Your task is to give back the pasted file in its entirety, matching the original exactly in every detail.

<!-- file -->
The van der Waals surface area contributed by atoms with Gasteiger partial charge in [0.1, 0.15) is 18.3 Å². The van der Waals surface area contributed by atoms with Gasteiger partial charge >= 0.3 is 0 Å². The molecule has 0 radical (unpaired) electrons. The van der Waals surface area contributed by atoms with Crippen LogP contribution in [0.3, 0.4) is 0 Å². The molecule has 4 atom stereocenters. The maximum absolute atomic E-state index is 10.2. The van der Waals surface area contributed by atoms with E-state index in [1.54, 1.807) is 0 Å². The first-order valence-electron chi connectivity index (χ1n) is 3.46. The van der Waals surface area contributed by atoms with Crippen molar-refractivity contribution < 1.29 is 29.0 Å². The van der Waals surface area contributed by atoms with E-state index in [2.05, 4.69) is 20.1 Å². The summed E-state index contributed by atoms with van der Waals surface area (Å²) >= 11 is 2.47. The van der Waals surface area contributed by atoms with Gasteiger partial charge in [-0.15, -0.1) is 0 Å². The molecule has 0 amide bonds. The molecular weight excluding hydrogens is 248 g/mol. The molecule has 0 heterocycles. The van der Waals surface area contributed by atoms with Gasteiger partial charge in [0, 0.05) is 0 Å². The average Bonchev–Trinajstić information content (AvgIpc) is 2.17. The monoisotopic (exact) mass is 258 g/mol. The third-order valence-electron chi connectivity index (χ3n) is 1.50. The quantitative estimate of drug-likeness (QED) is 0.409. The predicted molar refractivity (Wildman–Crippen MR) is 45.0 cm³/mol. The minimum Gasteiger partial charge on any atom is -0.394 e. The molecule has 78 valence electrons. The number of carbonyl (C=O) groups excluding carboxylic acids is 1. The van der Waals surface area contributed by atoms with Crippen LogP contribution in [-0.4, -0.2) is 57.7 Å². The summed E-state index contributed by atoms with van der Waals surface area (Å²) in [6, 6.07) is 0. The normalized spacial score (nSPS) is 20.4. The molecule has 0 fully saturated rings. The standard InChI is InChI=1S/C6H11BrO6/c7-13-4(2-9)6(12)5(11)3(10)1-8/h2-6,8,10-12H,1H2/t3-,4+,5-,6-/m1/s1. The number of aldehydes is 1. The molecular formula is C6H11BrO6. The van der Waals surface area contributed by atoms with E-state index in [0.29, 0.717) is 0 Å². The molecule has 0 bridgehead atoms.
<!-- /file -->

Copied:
The van der Waals surface area contributed by atoms with Gasteiger partial charge in [0.1, 0.15) is 18.3 Å². The van der Waals surface area contributed by atoms with Gasteiger partial charge >= 0.3 is 0 Å². The molecule has 0 radical (unpaired) electrons. The van der Waals surface area contributed by atoms with Crippen LogP contribution in [0.3, 0.4) is 0 Å². The molecule has 4 atom stereocenters. The maximum absolute atomic E-state index is 10.2. The van der Waals surface area contributed by atoms with E-state index in [1.54, 1.807) is 0 Å². The first-order valence-electron chi connectivity index (χ1n) is 3.46. The van der Waals surface area contributed by atoms with Crippen molar-refractivity contribution < 1.29 is 29.0 Å². The van der Waals surface area contributed by atoms with E-state index in [2.05, 4.69) is 20.1 Å². The summed E-state index contributed by atoms with van der Waals surface area (Å²) >= 11 is 2.47. The van der Waals surface area contributed by atoms with Gasteiger partial charge in [-0.15, -0.1) is 0 Å². The molecule has 0 amide bonds. The molecular weight excluding hydrogens is 248 g/mol. The molecule has 0 heterocycles. The van der Waals surface area contributed by atoms with Gasteiger partial charge in [0, 0.05) is 0 Å². The average Bonchev–Trinajstić information content (AvgIpc) is 2.17. The monoisotopic (exact) mass is 258 g/mol. The third-order valence-electron chi connectivity index (χ3n) is 1.50. The quantitative estimate of drug-likeness (QED) is 0.409. The predicted molar refractivity (Wildman–Crippen MR) is 45.0 cm³/mol. The minimum Gasteiger partial charge on any atom is -0.394 e. The molecule has 78 valence electrons. The number of carbonyl (C=O) groups excluding carboxylic acids is 1. The van der Waals surface area contributed by atoms with Crippen LogP contribution in [-0.4, -0.2) is 57.7 Å². The summed E-state index contributed by atoms with van der Waals surface area (Å²) in [6, 6.07) is 0. The normalized spacial score (nSPS) is 20.4. The molecule has 0 fully saturated rings. The standard InChI is InChI=1S/C6H11BrO6/c7-13-4(2-9)6(12)5(11)3(10)1-8/h2-6,8,10-12H,1H2/t3-,4+,5-,6-/m1/s1. The number of aldehydes is 1. The molecular formula is C6H11BrO6. The van der Waals surface area contributed by atoms with E-state index in [0.29, 0.717) is 0 Å². The molecule has 0 bridgehead atoms.